Map of pre-European vegetation.
1. Grey Box woodlands
This area was known to early colonists as "the Black Forest". Most of the plains areas south of Greenhill Road were formerly in Grey Box woodland. Grey Box woodlands were the dominant vegetation of the Patawalonga Catchment area. Best remnant examples in Burnside: Beaumont Common, A E Cousins Reserve.
2. SA Blue Gum and River Red Gum open forests and woodlands
These forests grew on the plains areas north of Greenhill Road and are associated with the flood plains of First and Second Creeks. Best examples: Hazelwood Park, Kensington Gardens, Kensington Park.
3. Mallee Box woodland on north facing slopes, Manna Gum and Blue Gum woodlands on south facing slopes, Sheoak woodland in small patches
This complex of woodland types occurs on the shallow alkaline soils of the Skye and Auldana areas. Best examples: Auldana South Reserve, Magill Stone Mine Reserve, Wyfield Reserve.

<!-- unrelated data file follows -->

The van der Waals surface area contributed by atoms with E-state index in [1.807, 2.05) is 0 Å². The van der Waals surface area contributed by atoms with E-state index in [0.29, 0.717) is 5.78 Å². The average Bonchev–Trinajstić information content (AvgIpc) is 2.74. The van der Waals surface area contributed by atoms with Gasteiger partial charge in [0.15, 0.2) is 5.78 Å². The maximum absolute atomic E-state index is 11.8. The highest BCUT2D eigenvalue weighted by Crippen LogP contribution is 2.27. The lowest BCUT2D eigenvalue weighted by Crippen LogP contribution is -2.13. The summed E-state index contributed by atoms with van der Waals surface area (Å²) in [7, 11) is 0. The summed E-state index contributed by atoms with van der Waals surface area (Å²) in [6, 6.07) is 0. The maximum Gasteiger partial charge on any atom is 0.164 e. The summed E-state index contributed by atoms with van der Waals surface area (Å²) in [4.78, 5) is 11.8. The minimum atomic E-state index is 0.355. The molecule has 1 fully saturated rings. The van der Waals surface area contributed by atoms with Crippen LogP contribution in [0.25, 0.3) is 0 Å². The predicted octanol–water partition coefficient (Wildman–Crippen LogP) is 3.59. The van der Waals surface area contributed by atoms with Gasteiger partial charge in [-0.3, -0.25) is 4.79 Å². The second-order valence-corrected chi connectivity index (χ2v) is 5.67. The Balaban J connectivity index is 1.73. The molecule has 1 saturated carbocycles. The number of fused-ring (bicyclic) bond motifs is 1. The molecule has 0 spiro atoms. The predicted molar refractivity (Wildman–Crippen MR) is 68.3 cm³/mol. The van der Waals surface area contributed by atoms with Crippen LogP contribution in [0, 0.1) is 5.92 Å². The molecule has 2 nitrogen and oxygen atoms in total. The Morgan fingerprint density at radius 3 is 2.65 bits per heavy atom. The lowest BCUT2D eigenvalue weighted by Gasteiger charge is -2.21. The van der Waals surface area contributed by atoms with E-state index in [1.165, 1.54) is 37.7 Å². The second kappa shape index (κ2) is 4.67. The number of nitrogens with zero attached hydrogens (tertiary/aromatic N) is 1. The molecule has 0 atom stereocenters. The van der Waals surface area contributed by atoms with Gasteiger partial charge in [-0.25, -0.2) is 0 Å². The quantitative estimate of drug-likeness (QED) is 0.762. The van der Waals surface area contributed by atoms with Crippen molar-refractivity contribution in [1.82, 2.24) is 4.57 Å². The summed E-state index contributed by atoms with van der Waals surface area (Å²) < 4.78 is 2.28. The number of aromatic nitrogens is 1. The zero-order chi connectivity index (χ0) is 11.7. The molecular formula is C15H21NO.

4. SA Blue Gum woodland and Native Cypress Pine woodland
A small area of these vegetation types occur in the slightly acidic and well drained soils of Stonyfell. Only example: Ferguson Conservation Park.
5. Complex mixture of woodland types - Grey Box, SA Blue Gum, Sheoak, Manna Gum, River Red Gum. Associated with the Mount Osmond hills face area
Best examples: Mount Osmond Reserves generally but all very degraded.
6. Manna Gum and SA Blue Gum woodlands associated with the higher country towards Eagle on the Hill
Best examples: Cleland Conservation Park, Bullock Track.